Our Team

Dr. Muhammad Zaman


Dr. Muhammad Zaman is an HHMI professor of Biomedical Engineering and Global Health at Boston University. He received his master’s and P.h.D from the University of Chicago. In addition to five books and over 130 peer-reviewed research articles, Professor Zaman has written extensively on innovation, refugee and global health in newspapers around the world. His newspaper columns have appeared in over 30 countries and have been translated into eight languages. He has won numerous awards for his teaching and research, the most recent being Guggenheim Fellowship (2020) for his work on antibiotic resistance in refugee camps.

Dr. Carrie Preston

Associate Director

Dr. Carrie Preston is a professor in the English Department and Women’s, Gender, & Sexuality Studies Program and Director of Kilachand Honors College at Boston University. Her writing on gender, sexuality, race, performance, and critical displacement has appeared in articles and three books. Her awards for teaching and research include the Methodist Scholar-Teacher of the Year and the Torre de la Bueno Award for a book in dance studies. Her forthcoming book, coming out with Oxford University Press, is titled Complicit Participation: The Liberal Audience for Antiracist Theater.

Marina Lazetic

Director of Programs  

Marina Lazetic is a forced displacement and extremism researcher. Throughout her academic and professional career, she has worked on projects related to forced displacement, nationalism, conflict prevention, gender, and human security. She focuses on environmental displacement, community organizing, and anti-immigration movements in her research and writing. Marina previously worked for nonprofit organizations and academic institutions such as the Feinstein International Center, Belgrade Center for Security Policy, and Open Society Foundations. She is a Ph.D. candidate at the Fletcher School at Tufts University. 

Christine Luccini

Assistant Director of Finance & Administration 

Chrissy Luccini is the Assistant Director of Finance & Administration at the Center on Forced Displacement. She has many years of experience working in education. Most recently, Chrissy worked at Kilachand Honors College, as an Administrative Assistant. At KHC, she provided administrative support to staff and faculty while developing meaningful relationships with students. At the Center on Forced Displacement, Chrissy will assist in creating long term development and financial strategy, facilitate effective financial management and oversee the day-to-day operations.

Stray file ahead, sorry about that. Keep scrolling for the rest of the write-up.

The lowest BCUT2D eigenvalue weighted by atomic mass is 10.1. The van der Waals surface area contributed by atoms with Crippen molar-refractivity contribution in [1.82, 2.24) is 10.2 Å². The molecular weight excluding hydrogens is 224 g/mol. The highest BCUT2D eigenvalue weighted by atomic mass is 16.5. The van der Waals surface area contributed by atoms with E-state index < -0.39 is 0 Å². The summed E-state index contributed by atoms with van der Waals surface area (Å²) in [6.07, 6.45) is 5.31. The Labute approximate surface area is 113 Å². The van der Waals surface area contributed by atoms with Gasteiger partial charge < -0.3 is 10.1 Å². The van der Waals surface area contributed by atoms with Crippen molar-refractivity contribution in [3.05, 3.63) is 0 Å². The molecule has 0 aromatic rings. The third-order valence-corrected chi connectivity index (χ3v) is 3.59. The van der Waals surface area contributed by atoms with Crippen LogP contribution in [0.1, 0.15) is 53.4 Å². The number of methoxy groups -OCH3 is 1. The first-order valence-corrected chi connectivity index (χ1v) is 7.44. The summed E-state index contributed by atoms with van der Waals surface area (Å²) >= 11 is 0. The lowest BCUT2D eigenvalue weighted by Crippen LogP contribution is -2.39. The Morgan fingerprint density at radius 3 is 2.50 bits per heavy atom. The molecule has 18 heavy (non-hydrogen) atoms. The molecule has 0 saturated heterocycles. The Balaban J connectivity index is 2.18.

Micah Trautmann

Postdoctoral Associate

Micah Trautmann earned his Ph.D. from the Department of Philosophy at Boston University. His research focuses primarily on questions about displacement and territory. As a Graduate Fellow associated with the CFD’s Sawyer Seminars, he also worked on his dissertation, “Refugees and a Right to Place,” which draws on philosophical insights into the normative significance of the places we inhabit — in particular the way our environment shapes various aspects of our agency and well-being — in order to identify and articulate a set of under-recognized harms in the contemporary response to protracted displacement. In doing so, he seeks to make the case that the meaning of displacement today has changed: refugees no longer merely lose their homes, they are also deprived (often indefinitely) of a meaningful place in the world.

Selma Hedlund

Postdoctoral Associate

Selma Hedlund is a postdoctoral associate at CFD. She holds a PhD in Sociology from Boston University and advocates for participatory inquiries and research methods that inform social change. Selma’s research interests mainly concern migration, immigration policy, and immigrant incorporation, often in relation to health. Her scholarship draws parallels between refugees’ and Indigenous peoples’ experiences with forced displacement. Her latest publication, Medicines at Standing Rock, was published in American Indian Culture and Research Journal in 2020. Prior to her PhD program and joining CFD, Selma worked as a community organizer in refugee integration in Sweden during the height of the Syrian civil war. She earned an MA in Sociology from Columbia University as a Fulbright Scholar and a BA in Human Rights Studies from Lund University.

Fulya Pinar

Research Support

Fulya Pinar is a cultural anthropologist, focused on displacement and social movements in Turkey and the Middle East. Working with solidarity networks among social justice activists and internally and externally displaced people in Turkey, Fulya’s research centers on solidarity and belonging, agency and refusal, and migrant futures. In her teaching and research, Fulya follows queer feminist pedagogies, engaged anthropology, and collaborative methods. An intersection of her academic pursuits and practical engagement is evident in her collaboration with refugee women in Istanbul, where they collectively established a counter-museum named Beyond Museum. Furthermore, Fulya endeavors to incorporate diverse mediums such as ethnographic poetry, comics, and photography in her work. She completed her PhD in Cultural Anthropology at Rutgers University in 2022. She holds an MA in Comparative Studies in History and Society at Koç University in Istanbul, and a BA from Boğaziçi University.